Improve Your Recovery to Get Stronger

Growth happens when you rest, not when you are training. If you just train constantly with little rest you will slow down, weaken and eventually get injured. Rest is the key.

Many athletes (like me!) spend a ton of money on gadgets like heart rate monitors, power meters, GPS devices and fancy training programs, but in the end you will improve just as much by optimizing your rest and recovery as you will from optimizing your workouts. Good coaches focus on this – which is partly why I think the best money you can spend to improve your performance in a sport is on a coach.

How to optimize your rest?

  • Get quality sleep in a dark room with no noise
  • Take ice baths after exercising
  • Alternate warm and cool showers in the morning to flush stale fluid from your muscles
  • Use a foam roller and do self-massage
  • Take in high quality nutrition immediately after finishing workouts (200-400 calories with a blend of sugar and protein – I like a dozen raw almonds and 4-5 dates with some water, or a smoothie made with Vega and fruit)
  • Give your nervous system a rest by not watching too much TV or using the computer a ton
  • Stay off your feet when don’t need to be on them
  • Cut back on stimulants like caffeine and sugar, especially in the evening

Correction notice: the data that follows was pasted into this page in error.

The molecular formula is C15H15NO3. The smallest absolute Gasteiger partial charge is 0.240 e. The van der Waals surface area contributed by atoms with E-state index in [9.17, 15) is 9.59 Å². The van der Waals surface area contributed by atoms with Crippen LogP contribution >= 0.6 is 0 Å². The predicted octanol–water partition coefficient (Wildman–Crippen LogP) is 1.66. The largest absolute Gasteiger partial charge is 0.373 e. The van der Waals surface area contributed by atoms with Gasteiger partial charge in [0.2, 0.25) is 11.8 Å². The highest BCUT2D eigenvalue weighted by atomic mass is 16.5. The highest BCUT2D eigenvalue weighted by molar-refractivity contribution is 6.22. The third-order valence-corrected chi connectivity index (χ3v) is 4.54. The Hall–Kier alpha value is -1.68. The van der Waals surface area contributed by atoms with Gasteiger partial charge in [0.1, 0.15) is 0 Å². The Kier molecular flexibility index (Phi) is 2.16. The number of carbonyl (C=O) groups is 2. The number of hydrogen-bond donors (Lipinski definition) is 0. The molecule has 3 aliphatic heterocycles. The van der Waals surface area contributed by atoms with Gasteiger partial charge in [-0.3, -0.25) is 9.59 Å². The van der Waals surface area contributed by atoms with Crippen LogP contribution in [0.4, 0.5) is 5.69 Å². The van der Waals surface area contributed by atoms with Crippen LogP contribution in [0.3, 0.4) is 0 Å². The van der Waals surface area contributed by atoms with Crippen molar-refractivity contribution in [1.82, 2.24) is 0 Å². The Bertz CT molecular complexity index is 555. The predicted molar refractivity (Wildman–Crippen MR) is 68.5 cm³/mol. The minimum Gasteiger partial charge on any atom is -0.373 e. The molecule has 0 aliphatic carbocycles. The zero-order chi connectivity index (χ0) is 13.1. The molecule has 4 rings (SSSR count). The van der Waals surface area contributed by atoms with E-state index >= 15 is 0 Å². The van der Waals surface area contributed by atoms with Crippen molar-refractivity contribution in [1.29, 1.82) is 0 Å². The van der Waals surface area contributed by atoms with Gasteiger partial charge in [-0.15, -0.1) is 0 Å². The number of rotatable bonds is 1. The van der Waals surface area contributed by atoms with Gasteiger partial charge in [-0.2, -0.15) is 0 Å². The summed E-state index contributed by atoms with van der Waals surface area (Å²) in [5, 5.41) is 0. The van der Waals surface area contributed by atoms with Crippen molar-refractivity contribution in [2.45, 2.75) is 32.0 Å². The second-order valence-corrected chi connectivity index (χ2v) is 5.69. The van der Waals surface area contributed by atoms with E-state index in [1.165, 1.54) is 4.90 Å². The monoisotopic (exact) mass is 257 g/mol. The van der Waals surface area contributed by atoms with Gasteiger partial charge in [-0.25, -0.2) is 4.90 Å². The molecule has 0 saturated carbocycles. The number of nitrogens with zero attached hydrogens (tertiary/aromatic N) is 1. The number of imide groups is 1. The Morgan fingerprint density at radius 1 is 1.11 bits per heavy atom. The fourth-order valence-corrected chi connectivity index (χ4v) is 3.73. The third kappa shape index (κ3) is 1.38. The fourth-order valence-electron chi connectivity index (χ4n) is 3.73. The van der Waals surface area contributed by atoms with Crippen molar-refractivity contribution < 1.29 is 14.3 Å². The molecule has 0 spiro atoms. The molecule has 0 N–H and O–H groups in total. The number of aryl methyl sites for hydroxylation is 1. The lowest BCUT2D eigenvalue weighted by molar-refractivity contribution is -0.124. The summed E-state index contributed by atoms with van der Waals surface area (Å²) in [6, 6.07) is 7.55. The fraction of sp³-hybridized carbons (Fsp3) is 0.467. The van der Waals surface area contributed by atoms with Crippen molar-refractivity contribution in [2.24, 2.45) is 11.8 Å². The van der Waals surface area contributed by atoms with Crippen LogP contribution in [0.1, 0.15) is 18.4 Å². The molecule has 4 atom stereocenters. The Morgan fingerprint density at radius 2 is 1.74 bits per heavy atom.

• Learn yoga, develop a home practice and do it regularly (focus on your known tight/bound muscles)
  • SLEEP!!!! Go to bed early and wake up early!

How do you optimize your rest and recovery?

A view of Copper Lake, taken during a long day hike a few weeks ago near Snohomish, WA on the West Fork trail.

Published by Ravi Raman

Executive Coach + Yogi + Endurance Athlete

2 replies on “Improve Your Recovery to Get Stronger”

  1. On recovery in general, I’ve heard a theory that one of the biggest differentiators between professional athletes and top amateurs is not their training volume, but rather the ability of professionals to get more rest (sleep longer at night, naps, etc) than amateurs who also have “normal” day jobs. I’m sure this plays a significant role in their performance and recovery.

    On the sleep topic, this week I’ve put the early-to-bed practice to the test (along with some other ideas on “healthy” approaches to my schedule and living). My work right now often has me on telephone calls or working with colleagues until 8:00 or 8:30pm, effectively precluding my ability to exercise in the evenings. I’ve been very diligent about shutting down all “online” activity before sleep. Instead of dilly-dallying on Facebook or trying to best my Fruit Ninja high score, I do a short meditation and go to bed by 9 or 9:30pm. I sleep far better, and with 8 hours of sleep, it’s surprisingly easily get up a 5 or 5:30am, do my morning meditation and some breathing exercises (a form of meditation itself and great for freediving), and get in a solid workout (this week it’s been Crossfit workouts plus running or biking) before starting work. Then I’m able to fully dive into work, well-rested, energized from my workout, and without worrying about whether I’ll be able to exercise later in the day. I’m also more pleasant to be around.

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